And so the religious leaders send guards to protect the tomb from tomb raiders, and possibly from rising from the dead like the other bodies had just done. No wonder the guards drop down as if dead.
The Angel doesn’t have a message for the guards. He has a message for the women, the ones who were willing to actively face their grief.
‘Do not be afraid; I know that you are looking for Jesus who was crucified. He is not here; for he has been raised, as he said. Come, see the place where he lay. Then go quickly and tell his disciples, “He has been raised from the dead, and indeed he is going ahead of you to Galilee; there you will see him.” This is my message for you.’
And in an instant, their waiting turns to quick action. They race back to the disciples to deliver the message. With both fear and great joy, not pretending that those two emotions shouldn’t exist alongside each other.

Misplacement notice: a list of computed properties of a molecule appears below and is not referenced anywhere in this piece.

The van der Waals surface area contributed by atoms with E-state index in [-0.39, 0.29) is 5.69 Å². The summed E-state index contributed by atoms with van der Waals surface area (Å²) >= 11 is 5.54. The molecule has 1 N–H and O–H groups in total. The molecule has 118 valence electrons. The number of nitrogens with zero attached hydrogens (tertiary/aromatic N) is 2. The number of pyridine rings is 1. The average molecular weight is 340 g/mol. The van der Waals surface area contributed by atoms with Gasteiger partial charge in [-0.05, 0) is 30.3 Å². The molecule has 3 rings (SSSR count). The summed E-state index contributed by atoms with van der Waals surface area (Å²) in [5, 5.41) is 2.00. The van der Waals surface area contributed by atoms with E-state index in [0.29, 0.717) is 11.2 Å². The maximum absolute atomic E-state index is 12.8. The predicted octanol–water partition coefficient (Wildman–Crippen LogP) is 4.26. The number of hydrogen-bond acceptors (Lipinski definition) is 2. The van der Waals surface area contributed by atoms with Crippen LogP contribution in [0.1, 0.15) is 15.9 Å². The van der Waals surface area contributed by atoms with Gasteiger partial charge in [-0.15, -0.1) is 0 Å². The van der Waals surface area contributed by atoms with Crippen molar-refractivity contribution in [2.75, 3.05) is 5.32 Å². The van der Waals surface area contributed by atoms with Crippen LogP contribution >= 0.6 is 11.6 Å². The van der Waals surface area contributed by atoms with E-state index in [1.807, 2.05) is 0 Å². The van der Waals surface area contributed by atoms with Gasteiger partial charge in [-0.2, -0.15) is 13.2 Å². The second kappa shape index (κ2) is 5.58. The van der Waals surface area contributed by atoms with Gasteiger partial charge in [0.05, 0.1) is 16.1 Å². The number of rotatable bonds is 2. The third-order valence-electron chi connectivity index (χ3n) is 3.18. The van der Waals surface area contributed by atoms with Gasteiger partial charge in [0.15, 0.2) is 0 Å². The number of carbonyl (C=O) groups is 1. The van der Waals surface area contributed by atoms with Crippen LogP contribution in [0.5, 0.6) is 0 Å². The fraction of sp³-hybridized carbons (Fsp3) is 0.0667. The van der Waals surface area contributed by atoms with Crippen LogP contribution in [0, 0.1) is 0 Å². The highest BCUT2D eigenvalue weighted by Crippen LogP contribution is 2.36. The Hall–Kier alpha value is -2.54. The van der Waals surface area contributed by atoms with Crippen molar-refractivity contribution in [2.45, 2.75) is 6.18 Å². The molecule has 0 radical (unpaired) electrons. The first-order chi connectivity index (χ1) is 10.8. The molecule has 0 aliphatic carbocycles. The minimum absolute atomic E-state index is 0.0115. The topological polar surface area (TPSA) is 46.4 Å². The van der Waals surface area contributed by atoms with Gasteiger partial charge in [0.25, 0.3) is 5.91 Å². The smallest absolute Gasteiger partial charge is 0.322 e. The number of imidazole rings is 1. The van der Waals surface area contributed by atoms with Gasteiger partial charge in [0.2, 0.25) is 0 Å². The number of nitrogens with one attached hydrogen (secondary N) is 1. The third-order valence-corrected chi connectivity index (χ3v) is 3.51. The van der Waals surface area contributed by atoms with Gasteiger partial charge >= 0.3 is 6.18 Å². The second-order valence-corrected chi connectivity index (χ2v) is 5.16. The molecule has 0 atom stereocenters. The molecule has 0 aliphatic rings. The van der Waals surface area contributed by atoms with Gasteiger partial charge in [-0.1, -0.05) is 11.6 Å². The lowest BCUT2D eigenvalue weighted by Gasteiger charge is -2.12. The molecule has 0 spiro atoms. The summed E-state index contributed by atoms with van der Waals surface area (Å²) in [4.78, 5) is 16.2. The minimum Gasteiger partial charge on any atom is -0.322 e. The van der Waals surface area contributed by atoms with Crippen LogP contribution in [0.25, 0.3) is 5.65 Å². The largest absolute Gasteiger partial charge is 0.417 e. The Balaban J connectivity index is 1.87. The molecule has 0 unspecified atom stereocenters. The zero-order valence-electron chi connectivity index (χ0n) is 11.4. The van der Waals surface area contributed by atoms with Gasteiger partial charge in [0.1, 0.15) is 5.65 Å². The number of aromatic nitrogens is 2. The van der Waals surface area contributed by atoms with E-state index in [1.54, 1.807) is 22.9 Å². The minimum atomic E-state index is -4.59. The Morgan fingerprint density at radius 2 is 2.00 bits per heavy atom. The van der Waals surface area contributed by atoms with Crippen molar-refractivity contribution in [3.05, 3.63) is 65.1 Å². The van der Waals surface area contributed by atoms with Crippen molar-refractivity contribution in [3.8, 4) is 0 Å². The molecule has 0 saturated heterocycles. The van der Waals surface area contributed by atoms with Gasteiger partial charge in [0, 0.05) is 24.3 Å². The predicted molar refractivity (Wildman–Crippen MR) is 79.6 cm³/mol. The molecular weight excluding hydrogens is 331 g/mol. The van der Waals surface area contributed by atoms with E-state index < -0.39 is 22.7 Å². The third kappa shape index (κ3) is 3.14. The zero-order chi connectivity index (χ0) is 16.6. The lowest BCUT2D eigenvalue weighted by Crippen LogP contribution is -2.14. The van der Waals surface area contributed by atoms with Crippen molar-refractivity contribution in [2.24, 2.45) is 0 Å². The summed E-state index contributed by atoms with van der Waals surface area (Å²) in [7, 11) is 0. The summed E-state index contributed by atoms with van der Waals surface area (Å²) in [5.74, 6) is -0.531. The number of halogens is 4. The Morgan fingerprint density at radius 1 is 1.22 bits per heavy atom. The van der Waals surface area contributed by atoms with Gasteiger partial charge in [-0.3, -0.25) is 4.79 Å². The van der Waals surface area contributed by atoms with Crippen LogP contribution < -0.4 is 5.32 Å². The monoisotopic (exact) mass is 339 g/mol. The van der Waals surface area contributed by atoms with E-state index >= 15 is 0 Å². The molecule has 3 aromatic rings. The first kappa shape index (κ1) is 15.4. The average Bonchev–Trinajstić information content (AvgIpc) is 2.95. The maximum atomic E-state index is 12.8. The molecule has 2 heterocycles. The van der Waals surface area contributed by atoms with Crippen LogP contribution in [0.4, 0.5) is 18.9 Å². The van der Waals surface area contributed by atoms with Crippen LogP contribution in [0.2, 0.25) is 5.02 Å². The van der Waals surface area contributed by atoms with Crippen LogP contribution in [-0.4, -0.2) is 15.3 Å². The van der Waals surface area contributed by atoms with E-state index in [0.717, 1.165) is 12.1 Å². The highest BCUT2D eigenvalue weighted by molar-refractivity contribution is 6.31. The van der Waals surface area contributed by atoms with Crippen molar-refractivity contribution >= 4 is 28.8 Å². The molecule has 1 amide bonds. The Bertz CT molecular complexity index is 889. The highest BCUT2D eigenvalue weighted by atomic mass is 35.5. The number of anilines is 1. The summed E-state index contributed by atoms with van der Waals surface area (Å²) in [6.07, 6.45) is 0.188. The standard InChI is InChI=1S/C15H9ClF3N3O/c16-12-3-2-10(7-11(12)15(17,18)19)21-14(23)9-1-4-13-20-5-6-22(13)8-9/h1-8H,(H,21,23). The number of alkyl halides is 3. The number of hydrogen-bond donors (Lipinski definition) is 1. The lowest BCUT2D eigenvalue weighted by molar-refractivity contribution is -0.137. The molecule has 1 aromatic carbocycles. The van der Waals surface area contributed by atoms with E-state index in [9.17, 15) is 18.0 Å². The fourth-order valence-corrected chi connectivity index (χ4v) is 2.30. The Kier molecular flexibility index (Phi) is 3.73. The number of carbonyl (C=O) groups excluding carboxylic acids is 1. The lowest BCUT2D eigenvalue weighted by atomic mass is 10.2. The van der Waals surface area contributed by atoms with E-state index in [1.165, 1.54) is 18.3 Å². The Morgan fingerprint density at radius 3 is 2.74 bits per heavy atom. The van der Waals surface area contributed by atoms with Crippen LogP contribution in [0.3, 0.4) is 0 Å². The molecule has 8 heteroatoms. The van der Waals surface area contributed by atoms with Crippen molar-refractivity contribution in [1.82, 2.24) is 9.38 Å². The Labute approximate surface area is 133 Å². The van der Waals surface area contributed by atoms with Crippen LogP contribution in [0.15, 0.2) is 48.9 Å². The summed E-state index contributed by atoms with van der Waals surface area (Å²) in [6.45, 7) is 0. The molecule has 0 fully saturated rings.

As I think about these women, that long ago morning, I wonder what it is that we do in our lives that we do quickly with great joy.
Are we too busily scheduled to adjust for joy when it shows up in the least likely of times and places?
Joy isn’t something easy to schedule. “Tuesday at 10 am, I have an hour for joy before my conference call”.
Joy is in the unscripted moments. It can be fleeting. It often puts us at risk of looking silly.
Once, when I was in Kansas City during my sabbatical, I was worshiping with some of my friends while another one of our friends was preaching. And he said something in his sermon that made me and another friend laugh. Hard. And we tried to not laugh. Because the rest of the church was being very well behaved. And a state senator was sitting behind us with the appropriate gravitas. And our stifled laughter shook the pew.
I regret nothing.
And it wasn’t scripted. He claims he didn’t go for the laugh when he wrote the sermon. It reminds me of the other times in my life where great joy bubbled up in unexpected moments. I’m grateful I was there to hear that sermon with friends. I’m grateful for our terribly inappropriate laughter and the joy it brought.
Are we living lives with enough time and space to quickly be swept up by joy?